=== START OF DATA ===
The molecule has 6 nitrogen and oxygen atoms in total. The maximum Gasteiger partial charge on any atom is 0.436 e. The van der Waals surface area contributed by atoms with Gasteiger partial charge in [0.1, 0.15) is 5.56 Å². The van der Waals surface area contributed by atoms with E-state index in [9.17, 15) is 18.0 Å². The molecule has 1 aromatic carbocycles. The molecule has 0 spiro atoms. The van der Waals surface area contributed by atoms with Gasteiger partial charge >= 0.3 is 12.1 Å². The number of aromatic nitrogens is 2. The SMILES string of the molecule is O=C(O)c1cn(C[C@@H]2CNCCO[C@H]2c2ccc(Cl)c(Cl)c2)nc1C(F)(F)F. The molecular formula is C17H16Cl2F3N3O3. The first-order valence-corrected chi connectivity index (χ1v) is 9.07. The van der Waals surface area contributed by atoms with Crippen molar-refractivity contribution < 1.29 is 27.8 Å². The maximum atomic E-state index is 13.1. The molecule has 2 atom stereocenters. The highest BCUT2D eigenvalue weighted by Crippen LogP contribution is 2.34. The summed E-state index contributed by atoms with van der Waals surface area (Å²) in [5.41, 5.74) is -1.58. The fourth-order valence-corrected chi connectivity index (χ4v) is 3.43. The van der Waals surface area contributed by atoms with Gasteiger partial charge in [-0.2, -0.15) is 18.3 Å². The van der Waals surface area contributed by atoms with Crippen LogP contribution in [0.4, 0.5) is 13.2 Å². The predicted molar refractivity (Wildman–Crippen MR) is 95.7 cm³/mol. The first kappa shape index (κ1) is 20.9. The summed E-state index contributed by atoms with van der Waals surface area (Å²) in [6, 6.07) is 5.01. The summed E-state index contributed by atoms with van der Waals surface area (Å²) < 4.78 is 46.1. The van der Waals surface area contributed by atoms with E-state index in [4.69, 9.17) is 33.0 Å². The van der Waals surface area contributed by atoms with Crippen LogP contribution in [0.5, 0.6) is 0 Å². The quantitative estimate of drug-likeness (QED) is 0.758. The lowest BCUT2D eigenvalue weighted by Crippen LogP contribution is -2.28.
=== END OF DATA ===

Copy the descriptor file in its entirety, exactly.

The molecule has 6 nitrogen and oxygen atoms in total. The maximum Gasteiger partial charge on any atom is 0.436 e. The van der Waals surface area contributed by atoms with Gasteiger partial charge in [0.1, 0.15) is 5.56 Å². The van der Waals surface area contributed by atoms with E-state index in [9.17, 15) is 18.0 Å². The molecule has 1 aromatic carbocycles. The molecule has 0 spiro atoms. The van der Waals surface area contributed by atoms with Gasteiger partial charge >= 0.3 is 12.1 Å². The number of aromatic nitrogens is 2. The SMILES string of the molecule is O=C(O)c1cn(C[C@@H]2CNCCO[C@H]2c2ccc(Cl)c(Cl)c2)nc1C(F)(F)F. The molecular formula is C17H16Cl2F3N3O3. The first-order valence-corrected chi connectivity index (χ1v) is 9.07. The van der Waals surface area contributed by atoms with Crippen molar-refractivity contribution < 1.29 is 27.8 Å². The maximum atomic E-state index is 13.1. The molecule has 2 atom stereocenters. The highest BCUT2D eigenvalue weighted by Crippen LogP contribution is 2.34. The summed E-state index contributed by atoms with van der Waals surface area (Å²) in [5.41, 5.74) is -1.58. The fourth-order valence-corrected chi connectivity index (χ4v) is 3.43. The van der Waals surface area contributed by atoms with Gasteiger partial charge in [-0.2, -0.15) is 18.3 Å². The van der Waals surface area contributed by atoms with Crippen LogP contribution in [0.4, 0.5) is 13.2 Å². The predicted molar refractivity (Wildman–Crippen MR) is 95.7 cm³/mol. The first kappa shape index (κ1) is 20.9. The summed E-state index contributed by atoms with van der Waals surface area (Å²) in [6, 6.07) is 5.01. The summed E-state index contributed by atoms with van der Waals surface area (Å²) < 4.78 is 46.1. The van der Waals surface area contributed by atoms with E-state index in [4.69, 9.17) is 33.0 Å². The van der Waals surface area contributed by atoms with Crippen LogP contribution in [0.5, 0.6) is 0 Å². The quantitative estimate of drug-likeness (QED) is 0.758. The lowest BCUT2D eigenvalue weighted by Crippen LogP contribution is -2.28.